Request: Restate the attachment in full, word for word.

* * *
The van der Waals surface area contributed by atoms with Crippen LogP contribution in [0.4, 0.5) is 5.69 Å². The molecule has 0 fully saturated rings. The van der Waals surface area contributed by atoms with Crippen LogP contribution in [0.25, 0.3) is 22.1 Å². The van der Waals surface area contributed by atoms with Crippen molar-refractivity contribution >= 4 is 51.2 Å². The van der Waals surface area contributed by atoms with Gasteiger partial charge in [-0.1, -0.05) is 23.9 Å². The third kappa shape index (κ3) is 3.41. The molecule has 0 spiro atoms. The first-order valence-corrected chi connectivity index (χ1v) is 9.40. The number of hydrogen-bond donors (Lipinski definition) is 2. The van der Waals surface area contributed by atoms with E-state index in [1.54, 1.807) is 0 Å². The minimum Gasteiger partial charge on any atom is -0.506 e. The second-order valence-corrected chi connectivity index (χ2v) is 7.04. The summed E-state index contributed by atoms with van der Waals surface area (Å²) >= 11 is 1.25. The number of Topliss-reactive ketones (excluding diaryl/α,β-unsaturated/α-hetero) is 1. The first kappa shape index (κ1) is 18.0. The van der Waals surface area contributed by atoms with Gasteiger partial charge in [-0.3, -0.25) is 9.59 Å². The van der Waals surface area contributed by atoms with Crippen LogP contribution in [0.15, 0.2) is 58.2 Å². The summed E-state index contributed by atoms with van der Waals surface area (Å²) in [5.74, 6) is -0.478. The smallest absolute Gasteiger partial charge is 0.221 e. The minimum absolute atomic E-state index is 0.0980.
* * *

The van der Waals surface area contributed by atoms with Crippen LogP contribution in [0.4, 0.5) is 5.69 Å². The molecule has 0 fully saturated rings. The van der Waals surface area contributed by atoms with Crippen LogP contribution in [0.25, 0.3) is 22.1 Å². The van der Waals surface area contributed by atoms with Crippen molar-refractivity contribution >= 4 is 51.2 Å². The van der Waals surface area contributed by atoms with Gasteiger partial charge in [-0.1, -0.05) is 23.9 Å². The third kappa shape index (κ3) is 3.41. The molecule has 0 spiro atoms. The first-order valence-corrected chi connectivity index (χ1v) is 9.40. The number of hydrogen-bond donors (Lipinski definition) is 2. The van der Waals surface area contributed by atoms with E-state index in [1.54, 1.807) is 0 Å². The minimum Gasteiger partial charge on any atom is -0.506 e. The second-order valence-corrected chi connectivity index (χ2v) is 7.04. The summed E-state index contributed by atoms with van der Waals surface area (Å²) >= 11 is 1.25. The number of Topliss-reactive ketones (excluding diaryl/α,β-unsaturated/α-hetero) is 1. The first kappa shape index (κ1) is 18.0. The van der Waals surface area contributed by atoms with Gasteiger partial charge in [-0.3, -0.25) is 9.59 Å². The van der Waals surface area contributed by atoms with Crippen LogP contribution in [0.15, 0.2) is 58.2 Å². The summed E-state index contributed by atoms with van der Waals surface area (Å²) in [5.74, 6) is -0.478. The smallest absolute Gasteiger partial charge is 0.221 e. The minimum absolute atomic E-state index is 0.0980.